Generational Comfort Food: Culinary Trend Mapping Report

 
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Published Jul 14, 2009 | 85 Pages | Pub ID: LA2118704

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On the surface, most of us crave many of the same foods: ice cream, chocolate, grilled cheese, chips. However, different generations can crave different foods─and, as importantly, different incarnations of those foods─for different reasons.

How does this play out with comfort food, a topic near and dear to consumers’ hearts in times of economic turmoil and financial stress? Do Boomers and their Gen Y offspring turn to the same foods for comfort? How about Gen Xers, raising children in a new world of healthful options and global flavors? And what role do venerable food brands play in definitions of comfort food by generation?

To uncover some answers, the Center for Culinary Development conducted a national online Generational Comfort Food Survey . By aligning survey findings with the comfort food trends we have been tracking, it became clear that comfort foods are evolving. And that’s because consumers’ tastes and values are evolving, along with health goals and personal/professional lifestyles.

So what’s new? Here are three overarching dynamics that are framing change in the comfort food arena:

  • Contemporary Quality - Consumer expectations and criteria are changing. Food quality comes in new shapes and sizes today, in some cases customized to each generation.
  • The New Diversity - It’s not just Generation Y that is adopting comfort foods from other cultures.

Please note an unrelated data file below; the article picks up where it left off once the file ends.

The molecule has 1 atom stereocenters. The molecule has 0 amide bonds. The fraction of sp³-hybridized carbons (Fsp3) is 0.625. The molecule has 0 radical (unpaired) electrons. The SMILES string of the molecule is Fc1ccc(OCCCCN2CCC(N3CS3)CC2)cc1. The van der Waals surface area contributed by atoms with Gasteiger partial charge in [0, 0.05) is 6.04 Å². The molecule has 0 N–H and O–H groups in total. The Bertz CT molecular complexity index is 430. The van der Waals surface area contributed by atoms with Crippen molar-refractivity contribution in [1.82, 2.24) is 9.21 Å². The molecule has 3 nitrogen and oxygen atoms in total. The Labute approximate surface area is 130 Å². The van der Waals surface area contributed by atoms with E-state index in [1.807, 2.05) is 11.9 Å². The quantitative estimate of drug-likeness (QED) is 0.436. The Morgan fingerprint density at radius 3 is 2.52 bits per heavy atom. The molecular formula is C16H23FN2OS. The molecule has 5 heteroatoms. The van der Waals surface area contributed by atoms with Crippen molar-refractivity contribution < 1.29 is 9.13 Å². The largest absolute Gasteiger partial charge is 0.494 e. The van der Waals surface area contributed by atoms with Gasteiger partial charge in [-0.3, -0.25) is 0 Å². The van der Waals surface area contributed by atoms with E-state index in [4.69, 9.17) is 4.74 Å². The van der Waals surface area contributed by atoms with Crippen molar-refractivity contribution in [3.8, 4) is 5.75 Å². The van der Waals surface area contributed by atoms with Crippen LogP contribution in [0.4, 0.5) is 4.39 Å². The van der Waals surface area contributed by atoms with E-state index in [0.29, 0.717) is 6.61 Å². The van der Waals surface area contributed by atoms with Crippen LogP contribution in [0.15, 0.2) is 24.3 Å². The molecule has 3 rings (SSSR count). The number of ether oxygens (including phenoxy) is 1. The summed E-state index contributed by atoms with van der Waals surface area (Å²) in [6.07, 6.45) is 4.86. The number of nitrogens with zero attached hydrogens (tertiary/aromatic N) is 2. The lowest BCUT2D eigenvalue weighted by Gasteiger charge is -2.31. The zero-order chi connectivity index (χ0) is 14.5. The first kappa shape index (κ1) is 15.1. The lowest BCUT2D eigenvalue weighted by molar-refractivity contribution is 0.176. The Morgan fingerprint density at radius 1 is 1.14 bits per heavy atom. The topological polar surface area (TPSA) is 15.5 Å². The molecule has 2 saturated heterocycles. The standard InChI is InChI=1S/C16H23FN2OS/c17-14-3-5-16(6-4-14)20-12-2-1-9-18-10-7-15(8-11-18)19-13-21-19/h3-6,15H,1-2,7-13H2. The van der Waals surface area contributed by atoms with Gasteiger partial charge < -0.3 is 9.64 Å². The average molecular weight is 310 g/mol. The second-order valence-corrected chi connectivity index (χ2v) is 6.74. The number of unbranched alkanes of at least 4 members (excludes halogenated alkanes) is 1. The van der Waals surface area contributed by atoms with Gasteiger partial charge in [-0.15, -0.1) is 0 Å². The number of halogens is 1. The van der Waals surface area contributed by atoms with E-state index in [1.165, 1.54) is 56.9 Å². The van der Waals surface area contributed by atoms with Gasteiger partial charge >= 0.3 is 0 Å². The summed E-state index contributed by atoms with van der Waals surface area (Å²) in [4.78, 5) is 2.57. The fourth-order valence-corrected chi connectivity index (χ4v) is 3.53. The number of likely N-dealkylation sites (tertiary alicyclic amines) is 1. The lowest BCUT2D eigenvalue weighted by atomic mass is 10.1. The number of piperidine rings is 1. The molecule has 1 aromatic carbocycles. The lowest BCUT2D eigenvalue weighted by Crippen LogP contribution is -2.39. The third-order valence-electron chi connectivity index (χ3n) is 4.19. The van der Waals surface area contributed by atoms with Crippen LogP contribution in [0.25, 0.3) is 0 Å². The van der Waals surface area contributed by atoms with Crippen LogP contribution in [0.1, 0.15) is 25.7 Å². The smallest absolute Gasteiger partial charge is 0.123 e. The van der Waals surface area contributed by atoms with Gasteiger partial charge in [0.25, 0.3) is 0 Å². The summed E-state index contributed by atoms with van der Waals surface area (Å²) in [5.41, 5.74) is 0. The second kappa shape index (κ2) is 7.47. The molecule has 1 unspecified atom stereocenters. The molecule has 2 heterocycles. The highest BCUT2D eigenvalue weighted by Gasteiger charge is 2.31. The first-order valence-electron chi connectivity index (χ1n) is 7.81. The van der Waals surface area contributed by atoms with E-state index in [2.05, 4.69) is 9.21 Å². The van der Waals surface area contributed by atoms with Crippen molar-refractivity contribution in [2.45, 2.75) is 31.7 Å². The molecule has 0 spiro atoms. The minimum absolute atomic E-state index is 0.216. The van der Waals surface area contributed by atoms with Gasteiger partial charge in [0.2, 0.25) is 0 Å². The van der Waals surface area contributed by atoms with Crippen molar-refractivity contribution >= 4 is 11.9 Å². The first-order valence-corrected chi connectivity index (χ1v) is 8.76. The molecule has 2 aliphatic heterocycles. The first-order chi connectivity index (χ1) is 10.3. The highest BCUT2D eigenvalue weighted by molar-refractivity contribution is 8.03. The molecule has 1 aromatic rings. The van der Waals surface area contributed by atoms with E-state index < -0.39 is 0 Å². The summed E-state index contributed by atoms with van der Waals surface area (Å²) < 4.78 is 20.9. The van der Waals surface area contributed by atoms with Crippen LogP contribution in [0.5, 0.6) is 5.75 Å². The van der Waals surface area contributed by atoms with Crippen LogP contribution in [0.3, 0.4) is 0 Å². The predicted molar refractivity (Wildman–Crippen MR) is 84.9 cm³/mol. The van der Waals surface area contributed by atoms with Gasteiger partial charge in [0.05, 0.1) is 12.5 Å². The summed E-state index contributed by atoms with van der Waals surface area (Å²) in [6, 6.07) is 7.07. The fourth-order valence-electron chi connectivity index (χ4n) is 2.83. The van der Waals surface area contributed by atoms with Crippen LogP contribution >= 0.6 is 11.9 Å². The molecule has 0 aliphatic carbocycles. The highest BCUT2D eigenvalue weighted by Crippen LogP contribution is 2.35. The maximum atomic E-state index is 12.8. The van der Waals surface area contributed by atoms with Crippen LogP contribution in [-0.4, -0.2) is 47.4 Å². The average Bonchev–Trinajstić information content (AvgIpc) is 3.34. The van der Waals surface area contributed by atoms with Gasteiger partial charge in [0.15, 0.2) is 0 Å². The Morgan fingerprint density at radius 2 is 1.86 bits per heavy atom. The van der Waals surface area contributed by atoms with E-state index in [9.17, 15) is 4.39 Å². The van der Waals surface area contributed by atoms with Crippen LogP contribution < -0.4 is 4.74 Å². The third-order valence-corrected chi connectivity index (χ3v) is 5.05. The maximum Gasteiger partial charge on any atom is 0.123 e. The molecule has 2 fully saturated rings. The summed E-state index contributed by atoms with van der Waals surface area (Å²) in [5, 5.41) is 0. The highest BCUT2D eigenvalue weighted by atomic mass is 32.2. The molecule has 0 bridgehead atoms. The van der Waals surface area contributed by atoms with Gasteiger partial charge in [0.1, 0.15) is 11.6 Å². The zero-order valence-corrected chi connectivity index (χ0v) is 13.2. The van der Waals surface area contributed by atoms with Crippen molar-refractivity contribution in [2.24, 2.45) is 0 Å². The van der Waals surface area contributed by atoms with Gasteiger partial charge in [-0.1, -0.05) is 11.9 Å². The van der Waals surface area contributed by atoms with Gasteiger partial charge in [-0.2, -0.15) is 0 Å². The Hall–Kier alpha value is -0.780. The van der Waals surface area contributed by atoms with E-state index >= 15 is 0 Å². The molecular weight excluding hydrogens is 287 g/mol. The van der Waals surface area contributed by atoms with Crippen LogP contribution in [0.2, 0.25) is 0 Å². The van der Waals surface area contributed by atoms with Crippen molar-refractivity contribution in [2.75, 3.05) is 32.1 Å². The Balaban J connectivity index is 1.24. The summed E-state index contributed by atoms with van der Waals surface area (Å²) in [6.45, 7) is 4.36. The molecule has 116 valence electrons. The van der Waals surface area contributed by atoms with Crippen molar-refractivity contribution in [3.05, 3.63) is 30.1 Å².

• Balanced Eating - Indulging in our favorite comfort foods can result in pangs of guilt afterwards. However, today’s consumers have new choices.
Generational Comfort Food: Culinary Trend Mapping Report weaves discussion of these overarching dynamics into profiles of key contemporary comfort food trends. It also situates each trend within the five stages of the Center for Culinary Development’s niche-to-mainstream trend mapping:

  • Stage 1
  • Breakfast for Dessert. Consumers of all ages are enjoying sweet breakfast foods in after-dinner slots.

  • Stage 2
  • The New Meatloaf. Chefs are updating meatloaf with new meats (some more healthful), new global flavorings and new forms.
  • The Return of Pie. Inspired bakers re-do pie with fresher, more seasonal fillings and exotic twists.

  • Stage 3
  • Pho/Vietnamese Beef Noodle Soup. Thanks to a more diverse Gen Y, many consumers are finding comfort in this flavorful and healthful Vietnamese noodle soup.

  • Stage 4
  • Asian Curries. Aromatic and satisfying Indian and Thai curry dishes have attracted a broad fan base of adventurous eaters, including those seeking more nourishing comfort.
  • Casserole Redux. Today’s casseroles are fresher and more healthful, improved with seasonal vegetables and lighter fillings.

    Stage 5

  • Mac and Cheese With a Twist. Whether updated with creative twists or supplemented with healthful veggies, mac ‘n cheese remains a crowd pleaser.

This data-rich report combines tracking of today’s culinary trends with fresh consumer insights. Manufacturers and foodservice operators can rarely go wrong with savvy catering to consumers’ comfort food cravings. To really hit the target, look to our trend translations for a world of contemporary comfort food opportunities.

• • • The Culinary Trend Mapping Report is an indispensable tool for those whose job it is to stay abreast of what's hot - or what will be - in the food world!